5 misconceptions about e-Invoicing

5 idées fausses sur l’e-facturation

A host of preconceived ideas about e-Invoicing are still in circulation. Let’s dispel 5 of them now.

1. e-Invoicing is the new trend

Well that’s where you’d be wrong! There’s nothing new about e-Invoicing! It has already been common practice for most large companies for the past 30 years. On the other hand, the evolving legal and administrative framework, as well as the technological developments in recent years (artificial intelligence, automation, etc.) are accelerating its development and creating new opportunities. More than just a trend, e-Invoicing is set to become widespread in the coming years. 

2. My company already uses e-Invoicing because it sends and receives its invoices in PDF format

Sending invoices in PDF format is a first step towards electronic invoicing. But e-Invoicing goes much further, as it involves automating the invoicing process from start to finish and making all human intervention unnecessary, even by the invoice recipient. Find out more about e-Invoicing

3. e-Invoicing is the preserve of large companies

Far from it! e-Invoicing is also a source of opportunities for small and medium-sized companies. Not only does it save time, it also makes it easier to track money inflows and outflows.

Furthermore, the possibilities are developing considerably. Europe is showing a willingness to develop e-Invoicing. It is increasing measures supporting it: legal framework, PEPPOL, European Standard for Electronic Invoicing etc. In Belgium, initiatives such as Mercurius or Hermès are considerably lowering the adoption thresholds, giving everyone control over their own agenda (rather than always depending on the choices of their trading partners). This will pave the way for e-Invoicing for public authorities, the self-employed, SMEs and even, in the long term, the general public.

Also read: Who is concerned by e-Invoicing?

4. An electronic invoice does not offer the same legal guarantees as a paper invoice

Until 2010, the legal requirements for e-Invoicing were complex and controversial. But since then, this issue has been clarified in the European VAT Directive Directive 2010/45/EU), which sets out the invoicing rules and puts electronic and paper invoices on an equal footing. This was transposed into Belgian law on 1 January 2013.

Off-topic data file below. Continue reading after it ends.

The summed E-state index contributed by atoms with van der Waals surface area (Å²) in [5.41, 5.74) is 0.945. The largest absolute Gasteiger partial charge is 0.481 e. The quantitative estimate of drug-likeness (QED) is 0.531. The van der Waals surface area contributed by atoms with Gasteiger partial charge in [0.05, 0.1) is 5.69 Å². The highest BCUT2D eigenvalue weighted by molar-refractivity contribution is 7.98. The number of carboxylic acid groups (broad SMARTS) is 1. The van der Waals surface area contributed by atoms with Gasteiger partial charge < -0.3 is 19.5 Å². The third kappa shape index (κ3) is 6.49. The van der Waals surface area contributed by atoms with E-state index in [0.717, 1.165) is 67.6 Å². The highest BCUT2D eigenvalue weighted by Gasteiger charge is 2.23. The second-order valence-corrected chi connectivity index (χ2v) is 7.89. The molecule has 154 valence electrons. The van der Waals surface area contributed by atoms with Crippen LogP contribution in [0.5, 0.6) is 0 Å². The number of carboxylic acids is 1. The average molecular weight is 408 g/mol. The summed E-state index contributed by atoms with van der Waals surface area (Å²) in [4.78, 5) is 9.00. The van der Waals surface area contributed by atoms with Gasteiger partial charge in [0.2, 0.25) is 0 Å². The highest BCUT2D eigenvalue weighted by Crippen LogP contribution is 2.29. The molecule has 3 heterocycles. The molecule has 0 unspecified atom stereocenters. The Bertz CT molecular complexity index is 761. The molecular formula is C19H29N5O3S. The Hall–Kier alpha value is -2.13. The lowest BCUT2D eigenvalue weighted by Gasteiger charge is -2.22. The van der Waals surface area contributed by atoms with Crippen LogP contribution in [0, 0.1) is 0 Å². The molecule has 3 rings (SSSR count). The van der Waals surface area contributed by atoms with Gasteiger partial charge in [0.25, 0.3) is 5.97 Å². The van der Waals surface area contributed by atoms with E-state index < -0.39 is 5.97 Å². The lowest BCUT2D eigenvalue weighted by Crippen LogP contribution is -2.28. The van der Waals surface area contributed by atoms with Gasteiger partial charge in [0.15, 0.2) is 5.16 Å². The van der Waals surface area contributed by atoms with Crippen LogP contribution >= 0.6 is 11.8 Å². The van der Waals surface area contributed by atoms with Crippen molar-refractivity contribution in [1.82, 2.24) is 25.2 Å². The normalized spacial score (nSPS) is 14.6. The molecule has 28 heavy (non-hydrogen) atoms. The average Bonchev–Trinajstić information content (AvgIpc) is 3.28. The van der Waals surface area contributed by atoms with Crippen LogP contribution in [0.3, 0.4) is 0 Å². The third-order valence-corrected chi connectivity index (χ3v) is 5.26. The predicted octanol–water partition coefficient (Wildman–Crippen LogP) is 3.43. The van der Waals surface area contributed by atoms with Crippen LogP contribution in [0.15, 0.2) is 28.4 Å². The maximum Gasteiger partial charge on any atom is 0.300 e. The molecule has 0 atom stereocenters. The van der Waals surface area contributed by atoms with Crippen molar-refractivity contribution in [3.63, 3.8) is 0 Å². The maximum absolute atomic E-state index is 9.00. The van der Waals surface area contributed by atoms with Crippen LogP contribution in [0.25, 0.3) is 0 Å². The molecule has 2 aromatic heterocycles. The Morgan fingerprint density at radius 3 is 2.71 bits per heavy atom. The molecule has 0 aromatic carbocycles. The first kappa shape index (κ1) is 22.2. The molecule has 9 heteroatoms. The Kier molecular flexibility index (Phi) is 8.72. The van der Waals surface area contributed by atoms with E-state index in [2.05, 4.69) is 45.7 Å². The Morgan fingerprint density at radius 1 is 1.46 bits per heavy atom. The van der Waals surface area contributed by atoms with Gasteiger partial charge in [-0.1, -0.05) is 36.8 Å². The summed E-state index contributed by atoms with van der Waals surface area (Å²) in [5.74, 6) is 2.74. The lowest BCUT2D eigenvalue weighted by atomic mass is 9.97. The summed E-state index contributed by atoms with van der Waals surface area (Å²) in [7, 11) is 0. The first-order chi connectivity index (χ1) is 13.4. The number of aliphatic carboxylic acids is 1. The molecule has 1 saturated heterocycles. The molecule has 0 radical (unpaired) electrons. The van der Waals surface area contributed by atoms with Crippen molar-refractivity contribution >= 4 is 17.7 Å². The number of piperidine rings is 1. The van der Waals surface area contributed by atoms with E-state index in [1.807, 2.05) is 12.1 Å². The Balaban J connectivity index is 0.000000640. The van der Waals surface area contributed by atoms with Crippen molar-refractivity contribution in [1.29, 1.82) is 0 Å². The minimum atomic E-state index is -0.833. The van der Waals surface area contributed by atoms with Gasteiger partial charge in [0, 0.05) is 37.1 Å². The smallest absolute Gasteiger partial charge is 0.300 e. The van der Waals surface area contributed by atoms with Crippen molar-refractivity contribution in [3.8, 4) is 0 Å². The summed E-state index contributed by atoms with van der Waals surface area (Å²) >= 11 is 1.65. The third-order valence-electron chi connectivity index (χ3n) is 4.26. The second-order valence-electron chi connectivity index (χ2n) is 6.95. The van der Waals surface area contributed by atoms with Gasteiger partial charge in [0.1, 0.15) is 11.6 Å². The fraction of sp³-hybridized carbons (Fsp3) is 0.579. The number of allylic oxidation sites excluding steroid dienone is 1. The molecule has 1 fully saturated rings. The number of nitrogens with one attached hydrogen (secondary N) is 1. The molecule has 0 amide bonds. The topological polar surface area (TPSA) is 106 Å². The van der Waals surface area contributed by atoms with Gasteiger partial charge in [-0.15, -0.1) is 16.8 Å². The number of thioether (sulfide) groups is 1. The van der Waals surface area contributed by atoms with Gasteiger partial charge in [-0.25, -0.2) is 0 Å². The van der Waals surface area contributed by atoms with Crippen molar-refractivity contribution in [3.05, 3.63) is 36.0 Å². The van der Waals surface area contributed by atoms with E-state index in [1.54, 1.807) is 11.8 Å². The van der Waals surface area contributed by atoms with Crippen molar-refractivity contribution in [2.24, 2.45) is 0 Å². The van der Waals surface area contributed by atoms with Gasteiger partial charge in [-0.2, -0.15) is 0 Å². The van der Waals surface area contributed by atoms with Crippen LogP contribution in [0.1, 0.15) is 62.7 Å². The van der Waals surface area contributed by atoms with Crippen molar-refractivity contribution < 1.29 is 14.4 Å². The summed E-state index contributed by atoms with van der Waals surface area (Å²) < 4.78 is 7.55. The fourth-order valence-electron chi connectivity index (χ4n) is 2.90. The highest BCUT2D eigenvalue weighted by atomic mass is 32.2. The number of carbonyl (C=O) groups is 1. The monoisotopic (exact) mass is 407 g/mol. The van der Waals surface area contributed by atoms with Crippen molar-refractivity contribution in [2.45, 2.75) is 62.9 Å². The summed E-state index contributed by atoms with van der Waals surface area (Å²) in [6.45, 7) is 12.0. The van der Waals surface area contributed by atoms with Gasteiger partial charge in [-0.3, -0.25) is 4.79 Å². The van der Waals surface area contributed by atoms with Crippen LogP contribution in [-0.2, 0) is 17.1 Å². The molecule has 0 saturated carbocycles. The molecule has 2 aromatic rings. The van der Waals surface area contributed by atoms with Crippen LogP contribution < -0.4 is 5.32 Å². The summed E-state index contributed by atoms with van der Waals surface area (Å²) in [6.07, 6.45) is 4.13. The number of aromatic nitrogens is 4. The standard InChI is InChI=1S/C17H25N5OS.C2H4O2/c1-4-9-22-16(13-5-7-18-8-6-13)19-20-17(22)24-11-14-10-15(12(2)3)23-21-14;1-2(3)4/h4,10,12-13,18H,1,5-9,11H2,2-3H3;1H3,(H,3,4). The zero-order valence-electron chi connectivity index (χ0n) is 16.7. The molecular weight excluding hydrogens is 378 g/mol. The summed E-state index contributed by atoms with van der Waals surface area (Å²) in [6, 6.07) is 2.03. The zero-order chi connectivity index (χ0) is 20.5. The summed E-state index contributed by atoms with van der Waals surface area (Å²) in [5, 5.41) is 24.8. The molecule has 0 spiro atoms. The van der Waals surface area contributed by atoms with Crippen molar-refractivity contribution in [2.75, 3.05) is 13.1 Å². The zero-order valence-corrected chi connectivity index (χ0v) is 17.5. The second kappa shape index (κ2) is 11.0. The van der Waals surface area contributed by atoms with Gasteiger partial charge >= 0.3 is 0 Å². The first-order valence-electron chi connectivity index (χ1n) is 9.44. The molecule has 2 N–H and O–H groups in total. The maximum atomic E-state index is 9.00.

To be legally valid invoices, whatever their form (paper, PDF, electronic and structured, etc.) and version (customer copy, supplier copy, intermediate version, etc.)  must comply with the following principles:

  • authenticity of origin: the identity of the supplier of goods or services must be guaranteed;

  • content integrity: the content of the invoice cannot have been modified;

  • data readability: the invoice data must be clearly legible, on paper or on screen, without requiring excessive study or interpretation.

These principles, provided they are respected, make e-Invoicing  as legally secure as manual invoicing.

5. Switching to electronic invoicing is a lot of work for very little return

Studies show that the switch to electronic invoicing saves 75% of the costs of processing paper invoices. It therefore makes real economic sense. And this is only one of the many benefits of e-Invoicing.

While it is true that projects to implement electronic invoicing were once complicated and expensive, this is no longer the case today. Quite the contrary: e-Invoicing is becoming more natural than paper invoicing. Gradually, invoicing software is integrating electronic invoicing into its basic functions. More and more, selling invoicing software without e-Invoicing is tantamount to selling a car without power steering: unthinkable. 

Contact your software supplier today to find out where they stand. It may even be an opportunity to tell them about this website.

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